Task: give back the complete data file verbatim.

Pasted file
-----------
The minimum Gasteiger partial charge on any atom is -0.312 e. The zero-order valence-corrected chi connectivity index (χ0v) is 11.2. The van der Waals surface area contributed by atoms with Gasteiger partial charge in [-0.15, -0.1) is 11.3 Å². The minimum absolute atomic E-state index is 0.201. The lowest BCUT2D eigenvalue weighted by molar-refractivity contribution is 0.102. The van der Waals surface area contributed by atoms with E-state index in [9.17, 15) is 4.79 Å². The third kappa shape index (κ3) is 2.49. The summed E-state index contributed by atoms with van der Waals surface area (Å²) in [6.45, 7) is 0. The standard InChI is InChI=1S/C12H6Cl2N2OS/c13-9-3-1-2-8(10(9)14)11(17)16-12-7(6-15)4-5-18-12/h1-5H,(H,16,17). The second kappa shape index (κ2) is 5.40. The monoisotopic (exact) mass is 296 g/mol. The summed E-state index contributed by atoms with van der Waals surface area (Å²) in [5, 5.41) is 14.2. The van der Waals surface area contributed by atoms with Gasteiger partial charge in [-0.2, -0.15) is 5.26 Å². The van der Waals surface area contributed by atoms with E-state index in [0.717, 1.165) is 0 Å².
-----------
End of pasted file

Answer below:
The minimum Gasteiger partial charge on any atom is -0.312 e. The zero-order valence-corrected chi connectivity index (χ0v) is 11.2. The van der Waals surface area contributed by atoms with Gasteiger partial charge in [-0.15, -0.1) is 11.3 Å². The minimum absolute atomic E-state index is 0.201. The lowest BCUT2D eigenvalue weighted by molar-refractivity contribution is 0.102. The van der Waals surface area contributed by atoms with E-state index in [9.17, 15) is 4.79 Å². The third kappa shape index (κ3) is 2.49. The summed E-state index contributed by atoms with van der Waals surface area (Å²) in [6.45, 7) is 0. The standard InChI is InChI=1S/C12H6Cl2N2OS/c13-9-3-1-2-8(10(9)14)11(17)16-12-7(6-15)4-5-18-12/h1-5H,(H,16,17). The second kappa shape index (κ2) is 5.40. The monoisotopic (exact) mass is 296 g/mol. The summed E-state index contributed by atoms with van der Waals surface area (Å²) in [5, 5.41) is 14.2. The van der Waals surface area contributed by atoms with Gasteiger partial charge in [-0.2, -0.15) is 5.26 Å². The van der Waals surface area contributed by atoms with E-state index in [0.717, 1.165) is 0 Å².